Integrated SequencePhysics Chemistry Organic Biology

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Special points of emphasis

The Ideal Gas and Kinetic Theory

Stoichiometry

In the laboratory, you typically measure the amount of a substance with a scale telling you how many grams of matter is present in your sample. But at the fundamental level, chemical interactions do not happen between 'grams', chemistry happens with particles. If you want to intelligently discuss your sample in the chemical context, it usually much more useful to talk about the amount of substance as a number of particles. But the number of particles is huge. It really is inconvenient to use numbers with twenty three zeros. For this reason, the concept of the mole was invented. The concept of a mole is extremely useful in that it provides a convenient way to discuss numbers of atoms or molecules that are relevant to laboratory scale samples. Many students get a bit confused by the mole. Over the years in our MCAT course, it has helped students to think of the concept of 'a mole' as exactly the same kind of concept as 'a dozen', but instead of '12', the number is 6.02 X 1023.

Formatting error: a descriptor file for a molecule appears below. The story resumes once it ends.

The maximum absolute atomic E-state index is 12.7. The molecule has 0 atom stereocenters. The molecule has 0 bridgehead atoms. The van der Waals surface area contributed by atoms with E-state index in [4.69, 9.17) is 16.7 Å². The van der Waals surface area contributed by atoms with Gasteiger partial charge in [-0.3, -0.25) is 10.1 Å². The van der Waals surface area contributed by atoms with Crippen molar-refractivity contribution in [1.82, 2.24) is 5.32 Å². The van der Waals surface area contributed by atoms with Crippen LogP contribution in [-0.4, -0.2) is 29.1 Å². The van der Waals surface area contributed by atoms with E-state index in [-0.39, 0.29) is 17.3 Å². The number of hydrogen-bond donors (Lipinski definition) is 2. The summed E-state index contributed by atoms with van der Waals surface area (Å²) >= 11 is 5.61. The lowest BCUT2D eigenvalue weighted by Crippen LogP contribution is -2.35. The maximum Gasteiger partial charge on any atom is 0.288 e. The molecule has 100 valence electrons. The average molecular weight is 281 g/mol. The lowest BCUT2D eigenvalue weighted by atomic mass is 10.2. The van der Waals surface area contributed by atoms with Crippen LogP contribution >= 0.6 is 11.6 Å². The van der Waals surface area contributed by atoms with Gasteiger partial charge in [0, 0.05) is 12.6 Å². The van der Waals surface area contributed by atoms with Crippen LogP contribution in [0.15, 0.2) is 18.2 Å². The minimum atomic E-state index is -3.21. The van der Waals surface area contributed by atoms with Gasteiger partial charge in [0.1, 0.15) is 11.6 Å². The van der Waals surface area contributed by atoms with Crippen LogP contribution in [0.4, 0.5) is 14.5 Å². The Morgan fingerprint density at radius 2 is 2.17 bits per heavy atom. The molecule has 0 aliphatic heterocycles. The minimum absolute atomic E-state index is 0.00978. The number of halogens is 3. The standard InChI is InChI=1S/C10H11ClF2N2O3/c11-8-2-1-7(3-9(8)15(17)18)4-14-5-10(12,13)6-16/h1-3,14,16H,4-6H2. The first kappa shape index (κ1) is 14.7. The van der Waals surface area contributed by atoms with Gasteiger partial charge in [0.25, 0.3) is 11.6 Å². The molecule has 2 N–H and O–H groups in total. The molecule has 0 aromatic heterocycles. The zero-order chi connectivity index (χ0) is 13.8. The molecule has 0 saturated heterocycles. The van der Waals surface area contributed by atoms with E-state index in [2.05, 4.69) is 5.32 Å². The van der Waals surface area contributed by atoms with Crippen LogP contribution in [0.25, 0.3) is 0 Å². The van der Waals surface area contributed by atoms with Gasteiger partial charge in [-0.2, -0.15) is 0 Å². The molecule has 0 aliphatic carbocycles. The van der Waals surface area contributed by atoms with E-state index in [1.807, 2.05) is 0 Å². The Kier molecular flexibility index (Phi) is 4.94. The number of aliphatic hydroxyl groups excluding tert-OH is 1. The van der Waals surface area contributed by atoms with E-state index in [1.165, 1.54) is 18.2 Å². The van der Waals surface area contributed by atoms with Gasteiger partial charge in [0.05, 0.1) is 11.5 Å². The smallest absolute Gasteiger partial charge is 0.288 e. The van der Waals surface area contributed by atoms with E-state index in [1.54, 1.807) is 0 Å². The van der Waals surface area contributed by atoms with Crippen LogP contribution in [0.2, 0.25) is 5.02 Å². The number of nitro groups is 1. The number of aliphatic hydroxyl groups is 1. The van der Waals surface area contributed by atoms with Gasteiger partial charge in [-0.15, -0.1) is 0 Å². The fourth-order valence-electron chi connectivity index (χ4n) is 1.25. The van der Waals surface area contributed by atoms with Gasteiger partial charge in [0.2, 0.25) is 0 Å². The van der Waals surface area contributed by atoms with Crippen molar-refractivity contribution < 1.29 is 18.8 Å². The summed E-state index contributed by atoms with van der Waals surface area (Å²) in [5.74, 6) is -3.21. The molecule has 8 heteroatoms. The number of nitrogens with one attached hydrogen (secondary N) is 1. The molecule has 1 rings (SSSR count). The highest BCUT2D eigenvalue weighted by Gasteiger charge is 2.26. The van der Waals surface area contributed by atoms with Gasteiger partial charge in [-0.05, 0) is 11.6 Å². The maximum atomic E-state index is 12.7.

The concept of the formula weight for a particular substance allows you to translate the grams you can measure in the laboratory into the moles you can use in chemical reasoning. The formula weight of a substance contains Avogadro's number of particles. It is a way of talking about particle number using a quantity scaled up to the macrostate experience of the laboratory. One can measure out 2g of hydrogen gas or 32g oxygen gas, both representing one mole of gaseous substance, the same number of molecules. Many physical or chemical properties depend on the number of particles, such as the volume of a gas at a given temperature and pressure. Although the oxygen gas represents 16 times the mass of the hydrogen, both moles of gas occupy 22.4 liters at STP.








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